Meeghan Rossi is only 13 years old, but she already understands the fragility of life.

In June of 2008 she watched as her younger brother was rushed to the Children's Hospital of Philadelphia with severe chest pain.

She now credits the hospital with saving her brother's life and wants to give back to the doctors, nurses and staff who worked so hard to heal her brother. She's asking for area residents and business owners to contribute to her cause and donate funds to the hospital.

Michael Rossi was 9 years old when he began complaining of chest pain. He went first to Palmerton Hospital before being flown by helicopter to the Children's Hospital of Philadelphia. Doctors soon realized that his heart was being attacked by a common cold virus, causing severe damage.

"A cold virus attacked his heart," explained Meeghan. "I was scared, hoping that he would be OK. I sat by him every day."

Michael has severe asthma and has gone through health scares before, but never like this. He would spend 10 days in the Cardiac Intensive Care Unit (CICU) and an additional two days in the Cardiac Care Unit. He also underwent a heart biopsy. Through the entire ordeal his family stayed at a nearby Ronald McDonald House.

He was ultimately diagnosed with myocarditis, or inflammation of the heart muscle. Doctors explained that Michael's heart muscle was releasing enzymes and protein into his blood, a sign of heart damage. His heart's enzyme level was compared to that of a 50-year-old man having a heart attack.

"They saved Michael's life," she said quietly. "He was really, really ill."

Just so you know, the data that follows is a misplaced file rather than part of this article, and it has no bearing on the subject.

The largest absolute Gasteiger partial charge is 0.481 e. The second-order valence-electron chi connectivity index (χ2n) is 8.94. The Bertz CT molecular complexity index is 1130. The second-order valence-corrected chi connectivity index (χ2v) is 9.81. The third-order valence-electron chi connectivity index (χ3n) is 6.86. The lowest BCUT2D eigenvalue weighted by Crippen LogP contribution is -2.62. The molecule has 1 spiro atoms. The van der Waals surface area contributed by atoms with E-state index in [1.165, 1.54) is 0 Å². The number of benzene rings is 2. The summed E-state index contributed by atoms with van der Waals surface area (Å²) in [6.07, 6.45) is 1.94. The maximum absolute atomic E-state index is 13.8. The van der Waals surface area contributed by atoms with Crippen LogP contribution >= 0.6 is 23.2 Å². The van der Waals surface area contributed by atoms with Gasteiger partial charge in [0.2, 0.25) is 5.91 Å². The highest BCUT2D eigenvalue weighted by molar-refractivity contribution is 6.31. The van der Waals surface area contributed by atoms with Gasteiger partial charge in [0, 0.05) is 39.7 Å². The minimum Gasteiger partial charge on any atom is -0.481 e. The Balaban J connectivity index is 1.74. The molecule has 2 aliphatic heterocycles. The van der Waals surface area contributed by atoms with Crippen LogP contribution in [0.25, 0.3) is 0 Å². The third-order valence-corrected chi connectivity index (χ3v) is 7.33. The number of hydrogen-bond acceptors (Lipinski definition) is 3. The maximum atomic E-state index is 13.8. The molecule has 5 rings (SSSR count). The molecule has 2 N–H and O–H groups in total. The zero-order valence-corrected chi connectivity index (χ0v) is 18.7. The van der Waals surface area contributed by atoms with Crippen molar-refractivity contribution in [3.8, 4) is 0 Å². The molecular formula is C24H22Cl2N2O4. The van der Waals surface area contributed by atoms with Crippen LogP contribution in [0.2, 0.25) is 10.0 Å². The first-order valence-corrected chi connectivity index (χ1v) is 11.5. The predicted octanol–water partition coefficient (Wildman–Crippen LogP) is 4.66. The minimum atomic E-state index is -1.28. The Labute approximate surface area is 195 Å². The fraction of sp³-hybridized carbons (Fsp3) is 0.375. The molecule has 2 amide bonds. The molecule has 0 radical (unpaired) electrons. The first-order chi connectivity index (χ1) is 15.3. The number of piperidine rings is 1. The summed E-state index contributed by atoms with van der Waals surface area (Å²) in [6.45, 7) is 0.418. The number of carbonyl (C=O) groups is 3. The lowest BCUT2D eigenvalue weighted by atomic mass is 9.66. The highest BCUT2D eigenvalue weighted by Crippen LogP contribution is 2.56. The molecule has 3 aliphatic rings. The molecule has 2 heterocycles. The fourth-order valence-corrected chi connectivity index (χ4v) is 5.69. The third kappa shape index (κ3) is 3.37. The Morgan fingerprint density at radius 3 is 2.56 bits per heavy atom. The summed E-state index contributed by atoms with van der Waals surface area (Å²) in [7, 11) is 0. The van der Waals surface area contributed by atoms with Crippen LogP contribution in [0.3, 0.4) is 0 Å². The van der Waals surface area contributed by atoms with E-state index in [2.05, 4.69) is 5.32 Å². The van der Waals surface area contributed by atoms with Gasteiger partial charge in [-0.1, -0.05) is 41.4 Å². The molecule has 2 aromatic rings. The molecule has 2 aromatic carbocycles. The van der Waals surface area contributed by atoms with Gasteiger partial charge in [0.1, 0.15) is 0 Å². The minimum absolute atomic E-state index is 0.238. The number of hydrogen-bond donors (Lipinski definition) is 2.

Thanks to the doctors at Children's Hospital of Philadelphia, Michael is now a healthy 11-year-old living at home in Albrightsville with his sister and parents, Michael and Julie.

At the hospital, Meeghan spent most of her time in the cardiovascular unit, but also went to the computer room and play room with Michael. There, she met lots of new children with serious health problems.

"I saw so many sick children while we were there. There were a lot of children, and a lot of babies," she said. Meeghan also made friends with one girl going through chemotherapy and radiation. This girl had been too shy to speak with the other kids, but came out of her shell for the ever-upbeat Meeghan.

As a family member, she was touched by the care provided by the hospital's staff – and struck by the number of families who rely on the hospital's advanced care.

"I could tell that they cared. They treated us all so nicely," she said.

Back home, Meeghan quickly decided to start fundraising for the hospital. She contacted the foundation's fundraising office and began asking friends and neighbors for donations.

She also came up with a promise to raise funds – donate to the Children's Hospital of Philadelphia, and she will shave her head on March 3.

"I thought of all the patients there, and how they don't have hair because of chemotherapy and radiation," she explained. "I'm so grateful to the hospital that I want to do this."

Many of her friends were surprised by her actions but are now very supportive. Meeghan will be traveling with her Girl Scout Troop 4229 to the hospital and Ronald McDonald House in March to provide meals and raise the spirits of sick children and their families. She's timed her fundraising efforts with the visit, so that her hair will be gone while she's visiting the sick children.

"This is really important to me and I want to shave my head, to show how passionate I am about this cause," said Meeghan. "I'm looking forward to it.

"My hair's pretty short. It should grow back quickly," she added jokingly.

Her parents are also grateful, for both their son's health and for Meeghan's passion and enthusiasm.

"I think Meeghan is very brave. We're incredibility proud of her for doing this," said Julie Rossi. "We are so grateful that they've saved Michael's life."

Meeghan is encouraging area residents and businesses to donate to the Children's Hospital of Philadelphia by contacting her at [1] or (570) 722-8177. For more information on the Children's Hospital of Philadelphia or to make an individual donation directly to the hospital, visit [2].